The concept of console generations isn’t new. In the 80s video game journalists spoke of them as “waves.” The first wave was Odyssey, Pong, and the dedicated consoles. The second wave was the era dominated by Atari 2600 and Intellivision. The third wave was ColecoVision and Atari 5200 SuperSystem.
Of course, the great crash occurred during the first year of the third wave consoles, and the American console market shrank by 97 percent, and remained dormant until 1985 when Nintendo launched Famicom in America as the Nintendo Entertainment System.
It wasn’t until around the mid-1990s that authors and journalists began to write about the history of video games and started to frame consoles as being part of generations. A lot of the misconceptions about gaming history comes from these early “video game historians.” There are a lot of famous mistakes, like the role that E.T. played in the crash which has been corrected numerous times, and most recently by the fantastic documentary Atari: Game Over.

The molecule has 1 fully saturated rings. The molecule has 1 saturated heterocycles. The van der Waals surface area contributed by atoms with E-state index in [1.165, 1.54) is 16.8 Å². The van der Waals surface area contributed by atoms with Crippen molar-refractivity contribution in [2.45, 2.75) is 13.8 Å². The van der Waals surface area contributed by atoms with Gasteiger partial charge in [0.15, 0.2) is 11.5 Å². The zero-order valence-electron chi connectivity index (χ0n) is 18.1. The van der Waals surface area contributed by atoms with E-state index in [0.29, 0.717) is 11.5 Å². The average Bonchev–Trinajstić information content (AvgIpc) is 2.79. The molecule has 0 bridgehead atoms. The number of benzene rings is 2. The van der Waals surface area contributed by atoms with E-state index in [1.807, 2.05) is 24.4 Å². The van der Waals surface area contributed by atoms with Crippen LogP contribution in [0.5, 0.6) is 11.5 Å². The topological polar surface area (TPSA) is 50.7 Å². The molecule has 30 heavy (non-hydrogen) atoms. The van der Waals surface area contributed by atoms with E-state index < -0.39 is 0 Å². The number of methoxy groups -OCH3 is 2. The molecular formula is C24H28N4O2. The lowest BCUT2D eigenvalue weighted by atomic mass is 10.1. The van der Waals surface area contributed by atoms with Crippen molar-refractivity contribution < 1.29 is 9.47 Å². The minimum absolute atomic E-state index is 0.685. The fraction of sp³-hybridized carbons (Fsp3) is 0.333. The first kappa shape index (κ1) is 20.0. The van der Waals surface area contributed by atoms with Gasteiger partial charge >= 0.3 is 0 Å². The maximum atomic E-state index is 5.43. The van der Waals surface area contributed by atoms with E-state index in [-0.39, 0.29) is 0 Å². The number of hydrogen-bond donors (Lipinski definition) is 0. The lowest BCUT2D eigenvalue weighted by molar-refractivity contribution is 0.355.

One of the more glaring errors that still endures is that the generation of “third wave” consoles was never accounted for and instead they are just lumped in with the second generation. It seems like common sense that the Atari 2600 and its successor, 5200, are not in the same generation, yet here we are. As such, the designations of the console generations are off by one number starting after the second generation, and every gaming historian knows it.
The idea of classifying handhelds in terms of console generations came even later, towards the end of the 1990s as competitors to Nintendo’s Game Boy began to emerge. Instead of recognizing that handhelds and consoles have had separate, distinct evolutionary paths, they were tied in with various console generations, which causes a few problems.
The following is a proposal on how handhelds can be uncoupled from console generations can be classified relative only to one and another.Add a comment